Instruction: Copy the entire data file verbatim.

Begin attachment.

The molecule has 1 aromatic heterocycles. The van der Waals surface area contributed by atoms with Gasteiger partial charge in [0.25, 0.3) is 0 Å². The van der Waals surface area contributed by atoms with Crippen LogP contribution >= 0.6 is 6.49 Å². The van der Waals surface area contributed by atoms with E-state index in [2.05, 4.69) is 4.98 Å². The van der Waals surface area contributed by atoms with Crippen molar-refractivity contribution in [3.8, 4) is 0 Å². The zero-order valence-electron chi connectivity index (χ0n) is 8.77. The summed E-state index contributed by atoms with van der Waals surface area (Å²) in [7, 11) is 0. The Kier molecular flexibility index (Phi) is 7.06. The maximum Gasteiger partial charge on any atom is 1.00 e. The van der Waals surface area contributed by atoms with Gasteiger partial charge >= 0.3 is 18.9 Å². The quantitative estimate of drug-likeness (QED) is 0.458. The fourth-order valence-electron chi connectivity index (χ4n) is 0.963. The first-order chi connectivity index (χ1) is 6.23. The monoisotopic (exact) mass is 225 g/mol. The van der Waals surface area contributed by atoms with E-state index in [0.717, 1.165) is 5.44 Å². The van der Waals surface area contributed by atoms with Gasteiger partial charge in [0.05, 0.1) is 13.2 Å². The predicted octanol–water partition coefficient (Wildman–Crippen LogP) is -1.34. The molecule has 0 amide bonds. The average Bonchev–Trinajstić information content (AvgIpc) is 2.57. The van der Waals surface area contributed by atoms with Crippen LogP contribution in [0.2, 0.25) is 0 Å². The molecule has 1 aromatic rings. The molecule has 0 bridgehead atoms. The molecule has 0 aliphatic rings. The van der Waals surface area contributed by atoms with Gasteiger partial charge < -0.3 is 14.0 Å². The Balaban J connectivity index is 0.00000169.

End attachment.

The molecule has 1 aromatic heterocycles. The van der Waals surface area contributed by atoms with Gasteiger partial charge in [0.25, 0.3) is 0 Å². The van der Waals surface area contributed by atoms with Crippen LogP contribution >= 0.6 is 6.49 Å². The van der Waals surface area contributed by atoms with E-state index in [2.05, 4.69) is 4.98 Å². The van der Waals surface area contributed by atoms with Crippen molar-refractivity contribution in [3.8, 4) is 0 Å². The zero-order valence-electron chi connectivity index (χ0n) is 8.77. The summed E-state index contributed by atoms with van der Waals surface area (Å²) in [7, 11) is 0. The Kier molecular flexibility index (Phi) is 7.06. The maximum Gasteiger partial charge on any atom is 1.00 e. The van der Waals surface area contributed by atoms with Gasteiger partial charge >= 0.3 is 18.9 Å². The quantitative estimate of drug-likeness (QED) is 0.458. The fourth-order valence-electron chi connectivity index (χ4n) is 0.963. The first-order chi connectivity index (χ1) is 6.23. The monoisotopic (exact) mass is 225 g/mol. The van der Waals surface area contributed by atoms with E-state index in [0.717, 1.165) is 5.44 Å². The van der Waals surface area contributed by atoms with Gasteiger partial charge in [0.05, 0.1) is 13.2 Å². The predicted octanol–water partition coefficient (Wildman–Crippen LogP) is -1.34. The molecule has 0 amide bonds. The average Bonchev–Trinajstić information content (AvgIpc) is 2.57. The van der Waals surface area contributed by atoms with Crippen LogP contribution in [0.2, 0.25) is 0 Å². The molecule has 1 aromatic rings. The molecule has 0 bridgehead atoms. The molecule has 0 aliphatic rings. The van der Waals surface area contributed by atoms with Gasteiger partial charge < -0.3 is 14.0 Å². The Balaban J connectivity index is 0.00000169.